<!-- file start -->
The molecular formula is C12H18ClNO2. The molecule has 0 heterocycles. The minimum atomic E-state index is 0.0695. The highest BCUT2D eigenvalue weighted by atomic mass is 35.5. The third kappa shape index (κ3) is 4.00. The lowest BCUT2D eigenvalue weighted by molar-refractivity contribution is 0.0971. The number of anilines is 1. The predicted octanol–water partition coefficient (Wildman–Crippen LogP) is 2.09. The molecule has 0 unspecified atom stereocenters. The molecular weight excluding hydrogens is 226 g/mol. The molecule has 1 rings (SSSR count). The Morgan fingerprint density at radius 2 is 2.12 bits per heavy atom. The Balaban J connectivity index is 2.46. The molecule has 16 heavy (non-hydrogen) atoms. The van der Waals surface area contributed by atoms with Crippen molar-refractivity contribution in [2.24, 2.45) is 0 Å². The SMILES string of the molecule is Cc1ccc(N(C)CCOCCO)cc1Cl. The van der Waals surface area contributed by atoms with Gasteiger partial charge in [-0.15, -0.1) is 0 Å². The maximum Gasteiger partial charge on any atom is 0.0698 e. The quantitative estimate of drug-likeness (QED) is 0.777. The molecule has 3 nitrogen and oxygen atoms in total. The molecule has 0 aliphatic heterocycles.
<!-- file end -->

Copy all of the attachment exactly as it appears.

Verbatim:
The molecular formula is C12H18ClNO2. The molecule has 0 heterocycles. The minimum atomic E-state index is 0.0695. The highest BCUT2D eigenvalue weighted by atomic mass is 35.5. The third kappa shape index (κ3) is 4.00. The lowest BCUT2D eigenvalue weighted by molar-refractivity contribution is 0.0971. The number of anilines is 1. The predicted octanol–water partition coefficient (Wildman–Crippen LogP) is 2.09. The molecule has 0 unspecified atom stereocenters. The molecular weight excluding hydrogens is 226 g/mol. The molecule has 1 rings (SSSR count). The Morgan fingerprint density at radius 2 is 2.12 bits per heavy atom. The Balaban J connectivity index is 2.46. The molecule has 16 heavy (non-hydrogen) atoms. The van der Waals surface area contributed by atoms with Crippen molar-refractivity contribution in [2.24, 2.45) is 0 Å². The SMILES string of the molecule is Cc1ccc(N(C)CCOCCO)cc1Cl. The van der Waals surface area contributed by atoms with Gasteiger partial charge in [-0.15, -0.1) is 0 Å². The maximum Gasteiger partial charge on any atom is 0.0698 e. The quantitative estimate of drug-likeness (QED) is 0.777. The molecule has 3 nitrogen and oxygen atoms in total. The molecule has 0 aliphatic heterocycles.